Specifically labeled "Confusing fall warblers" in many bird guides because they all sort of look the same.

But they don't sound the same! And thats the fun part. Oddly timed comments since my wife and I were just this week going through warbler sound files trying to identify a tiny warbler we had seen and photographed (and took a short video to capture the sound) in Monsanto.
posted by vacapinta at 1:46 PM on April 11, 2016


*gasp* Thank you SO MUCH for posting this! I'm in the early stages of becoming a birdwatcher (or as I like to call myself, a bird nerd), and this is wonderful.
posted by bibliogrrl at 6:27 PM on April 11, 2016 [3 favorites]


If you go out to an isolated lighthouse island after a long winter – like I’ve done a few times at Mount Desert Rock just down the coast from Machias Seal, to help set up its whale research station for the season – you find dead songbirds all over the place.

So no one would be coming to the lighthouse to see these birds...

In the U.S., no one would be at the lighthouse in the first place. Maine hasn’t had anybody stationed at one since 1990, when the Goat Island light was automated. The so-called ‘last lighthouse keeper’ in the country, in fact, was a Snowman. Her brother – a pretty great guy – came out on one of my lighthouse boat tours with his wife one time.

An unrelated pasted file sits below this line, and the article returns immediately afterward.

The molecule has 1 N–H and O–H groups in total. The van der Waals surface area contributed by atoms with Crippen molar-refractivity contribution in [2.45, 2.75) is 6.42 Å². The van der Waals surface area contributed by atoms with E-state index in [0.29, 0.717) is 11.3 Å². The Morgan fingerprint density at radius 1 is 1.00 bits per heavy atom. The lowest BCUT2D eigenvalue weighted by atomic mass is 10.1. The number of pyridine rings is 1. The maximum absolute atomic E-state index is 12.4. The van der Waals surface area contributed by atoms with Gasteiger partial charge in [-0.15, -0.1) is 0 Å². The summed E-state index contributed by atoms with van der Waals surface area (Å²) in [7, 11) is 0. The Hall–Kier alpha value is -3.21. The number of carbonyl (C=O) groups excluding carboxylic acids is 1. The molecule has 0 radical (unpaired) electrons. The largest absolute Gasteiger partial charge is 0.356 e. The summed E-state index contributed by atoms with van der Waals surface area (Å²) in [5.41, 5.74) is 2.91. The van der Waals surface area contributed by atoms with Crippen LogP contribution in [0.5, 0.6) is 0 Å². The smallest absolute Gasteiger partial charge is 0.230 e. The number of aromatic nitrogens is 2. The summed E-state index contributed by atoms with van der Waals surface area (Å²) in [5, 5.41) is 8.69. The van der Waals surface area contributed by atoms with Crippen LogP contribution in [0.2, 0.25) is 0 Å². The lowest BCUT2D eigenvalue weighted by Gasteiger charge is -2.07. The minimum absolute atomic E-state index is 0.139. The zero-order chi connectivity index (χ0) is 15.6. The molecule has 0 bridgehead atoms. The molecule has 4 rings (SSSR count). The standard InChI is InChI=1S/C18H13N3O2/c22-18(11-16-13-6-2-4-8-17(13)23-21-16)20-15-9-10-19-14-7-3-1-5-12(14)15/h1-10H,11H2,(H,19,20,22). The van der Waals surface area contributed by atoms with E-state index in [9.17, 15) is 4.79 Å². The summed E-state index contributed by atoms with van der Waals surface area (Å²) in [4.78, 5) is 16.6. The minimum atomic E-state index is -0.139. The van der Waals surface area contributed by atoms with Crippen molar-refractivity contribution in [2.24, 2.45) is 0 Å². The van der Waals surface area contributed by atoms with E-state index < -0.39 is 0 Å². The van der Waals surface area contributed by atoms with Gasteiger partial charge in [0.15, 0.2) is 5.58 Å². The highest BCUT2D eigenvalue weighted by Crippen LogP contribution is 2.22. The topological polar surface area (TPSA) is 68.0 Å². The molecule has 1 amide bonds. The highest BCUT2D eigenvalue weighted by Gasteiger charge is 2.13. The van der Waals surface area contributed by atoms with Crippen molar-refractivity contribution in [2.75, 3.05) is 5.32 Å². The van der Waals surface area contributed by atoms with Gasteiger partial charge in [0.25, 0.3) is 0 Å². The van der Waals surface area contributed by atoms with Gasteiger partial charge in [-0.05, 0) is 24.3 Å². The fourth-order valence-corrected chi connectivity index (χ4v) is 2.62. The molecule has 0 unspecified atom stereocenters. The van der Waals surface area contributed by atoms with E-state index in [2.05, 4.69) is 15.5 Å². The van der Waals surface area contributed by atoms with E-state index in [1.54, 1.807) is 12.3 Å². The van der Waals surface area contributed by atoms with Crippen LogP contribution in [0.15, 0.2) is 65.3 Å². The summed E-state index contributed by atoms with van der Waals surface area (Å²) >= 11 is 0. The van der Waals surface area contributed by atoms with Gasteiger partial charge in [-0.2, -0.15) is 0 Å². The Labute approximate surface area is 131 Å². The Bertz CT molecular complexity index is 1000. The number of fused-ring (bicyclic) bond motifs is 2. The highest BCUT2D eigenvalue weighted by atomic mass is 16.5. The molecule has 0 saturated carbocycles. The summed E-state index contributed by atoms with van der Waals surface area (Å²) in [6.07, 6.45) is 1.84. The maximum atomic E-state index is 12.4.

p.s. Hmm. Looks like my account of my first trip out to the Rock, written for the Christian Science Monitor in 1988, is still online.
posted by LeLiLo at 10:15 PM on April 11, 2016 [3 favorites]


Not long ago we were trying to figure out about what actually happens when birds migrate, and we concluded that it involved a lot of nonstop flying. I kept looking at the pictures in this post, and the sight of all these tired little birds made me want to cheer for the little troopers. Hang in there!
posted by teponaztli at 1:33 AM on April 13, 2016 [1 favorite]


Beautiful colors! Must be great to be a lighthouse keeper with all those birds around.
posted by VillaSeashell at 2:19 PM on April 13, 2016